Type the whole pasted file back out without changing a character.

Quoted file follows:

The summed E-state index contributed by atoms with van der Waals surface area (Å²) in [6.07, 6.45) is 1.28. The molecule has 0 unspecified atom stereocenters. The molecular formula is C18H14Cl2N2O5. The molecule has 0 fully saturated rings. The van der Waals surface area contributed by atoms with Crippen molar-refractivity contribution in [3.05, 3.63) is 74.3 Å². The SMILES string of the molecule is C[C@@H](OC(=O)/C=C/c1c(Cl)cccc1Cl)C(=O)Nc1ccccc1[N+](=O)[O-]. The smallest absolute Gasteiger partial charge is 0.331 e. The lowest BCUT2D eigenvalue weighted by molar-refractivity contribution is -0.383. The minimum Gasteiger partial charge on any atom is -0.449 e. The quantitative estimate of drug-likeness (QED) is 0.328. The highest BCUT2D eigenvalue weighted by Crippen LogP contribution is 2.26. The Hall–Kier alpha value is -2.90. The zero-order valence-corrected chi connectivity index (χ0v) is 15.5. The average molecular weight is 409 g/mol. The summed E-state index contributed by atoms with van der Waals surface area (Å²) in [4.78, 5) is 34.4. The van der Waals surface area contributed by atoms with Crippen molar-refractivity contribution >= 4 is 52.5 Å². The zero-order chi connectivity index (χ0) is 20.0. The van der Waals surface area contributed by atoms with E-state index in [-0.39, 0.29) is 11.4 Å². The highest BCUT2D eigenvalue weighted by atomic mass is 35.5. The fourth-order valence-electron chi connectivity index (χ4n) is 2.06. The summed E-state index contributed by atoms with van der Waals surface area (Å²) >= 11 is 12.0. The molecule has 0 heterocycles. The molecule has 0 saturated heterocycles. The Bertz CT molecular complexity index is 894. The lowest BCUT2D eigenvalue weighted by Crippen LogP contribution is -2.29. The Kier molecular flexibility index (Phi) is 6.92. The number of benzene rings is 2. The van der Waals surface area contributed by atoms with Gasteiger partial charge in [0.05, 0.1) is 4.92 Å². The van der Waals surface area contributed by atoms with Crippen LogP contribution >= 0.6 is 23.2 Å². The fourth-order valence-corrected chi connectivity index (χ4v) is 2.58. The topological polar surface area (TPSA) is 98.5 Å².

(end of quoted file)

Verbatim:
The summed E-state index contributed by atoms with van der Waals surface area (Å²) in [6.07, 6.45) is 1.28. The molecule has 0 unspecified atom stereocenters. The molecular formula is C18H14Cl2N2O5. The molecule has 0 fully saturated rings. The van der Waals surface area contributed by atoms with Crippen molar-refractivity contribution in [3.05, 3.63) is 74.3 Å². The SMILES string of the molecule is C[C@@H](OC(=O)/C=C/c1c(Cl)cccc1Cl)C(=O)Nc1ccccc1[N+](=O)[O-]. The smallest absolute Gasteiger partial charge is 0.331 e. The lowest BCUT2D eigenvalue weighted by molar-refractivity contribution is -0.383. The minimum Gasteiger partial charge on any atom is -0.449 e. The quantitative estimate of drug-likeness (QED) is 0.328. The highest BCUT2D eigenvalue weighted by Crippen LogP contribution is 2.26. The Hall–Kier alpha value is -2.90. The zero-order valence-corrected chi connectivity index (χ0v) is 15.5. The average molecular weight is 409 g/mol. The summed E-state index contributed by atoms with van der Waals surface area (Å²) in [4.78, 5) is 34.4. The van der Waals surface area contributed by atoms with Crippen molar-refractivity contribution >= 4 is 52.5 Å². The zero-order chi connectivity index (χ0) is 20.0. The van der Waals surface area contributed by atoms with E-state index in [-0.39, 0.29) is 11.4 Å². The highest BCUT2D eigenvalue weighted by atomic mass is 35.5. The fourth-order valence-electron chi connectivity index (χ4n) is 2.06. The summed E-state index contributed by atoms with van der Waals surface area (Å²) >= 11 is 12.0. The molecule has 0 heterocycles. The molecule has 0 saturated heterocycles. The Bertz CT molecular complexity index is 894. The lowest BCUT2D eigenvalue weighted by Crippen LogP contribution is -2.29. The Kier molecular flexibility index (Phi) is 6.92. The number of benzene rings is 2. The van der Waals surface area contributed by atoms with Gasteiger partial charge in [0.05, 0.1) is 4.92 Å². The van der Waals surface area contributed by atoms with Crippen LogP contribution >= 0.6 is 23.2 Å². The fourth-order valence-corrected chi connectivity index (χ4v) is 2.58. The topological polar surface area (TPSA) is 98.5 Å².